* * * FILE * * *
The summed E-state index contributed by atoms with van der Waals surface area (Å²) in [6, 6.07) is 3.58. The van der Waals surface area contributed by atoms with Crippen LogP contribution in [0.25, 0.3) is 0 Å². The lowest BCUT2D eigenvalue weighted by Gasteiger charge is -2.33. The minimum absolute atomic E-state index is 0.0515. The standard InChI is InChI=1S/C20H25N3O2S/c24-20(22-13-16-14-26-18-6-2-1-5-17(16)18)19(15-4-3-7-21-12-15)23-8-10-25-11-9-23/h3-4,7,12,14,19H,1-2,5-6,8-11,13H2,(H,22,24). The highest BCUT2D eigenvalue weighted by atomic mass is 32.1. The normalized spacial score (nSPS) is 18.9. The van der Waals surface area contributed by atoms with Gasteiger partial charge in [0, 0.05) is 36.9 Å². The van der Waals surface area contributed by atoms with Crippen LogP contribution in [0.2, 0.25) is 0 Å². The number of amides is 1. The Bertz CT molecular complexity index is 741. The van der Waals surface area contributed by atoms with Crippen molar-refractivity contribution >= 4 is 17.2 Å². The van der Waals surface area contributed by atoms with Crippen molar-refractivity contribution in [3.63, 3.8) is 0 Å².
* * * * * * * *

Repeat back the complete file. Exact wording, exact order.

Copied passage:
The summed E-state index contributed by atoms with van der Waals surface area (Å²) in [6, 6.07) is 3.58. The van der Waals surface area contributed by atoms with Crippen LogP contribution in [0.25, 0.3) is 0 Å². The lowest BCUT2D eigenvalue weighted by Gasteiger charge is -2.33. The minimum absolute atomic E-state index is 0.0515. The standard InChI is InChI=1S/C20H25N3O2S/c24-20(22-13-16-14-26-18-6-2-1-5-17(16)18)19(15-4-3-7-21-12-15)23-8-10-25-11-9-23/h3-4,7,12,14,19H,1-2,5-6,8-11,13H2,(H,22,24). The highest BCUT2D eigenvalue weighted by atomic mass is 32.1. The normalized spacial score (nSPS) is 18.9. The van der Waals surface area contributed by atoms with Gasteiger partial charge in [0, 0.05) is 36.9 Å². The van der Waals surface area contributed by atoms with Crippen LogP contribution in [0.2, 0.25) is 0 Å². The number of amides is 1. The Bertz CT molecular complexity index is 741. The van der Waals surface area contributed by atoms with Crippen molar-refractivity contribution >= 4 is 17.2 Å². The van der Waals surface area contributed by atoms with Crippen molar-refractivity contribution in [3.63, 3.8) is 0 Å².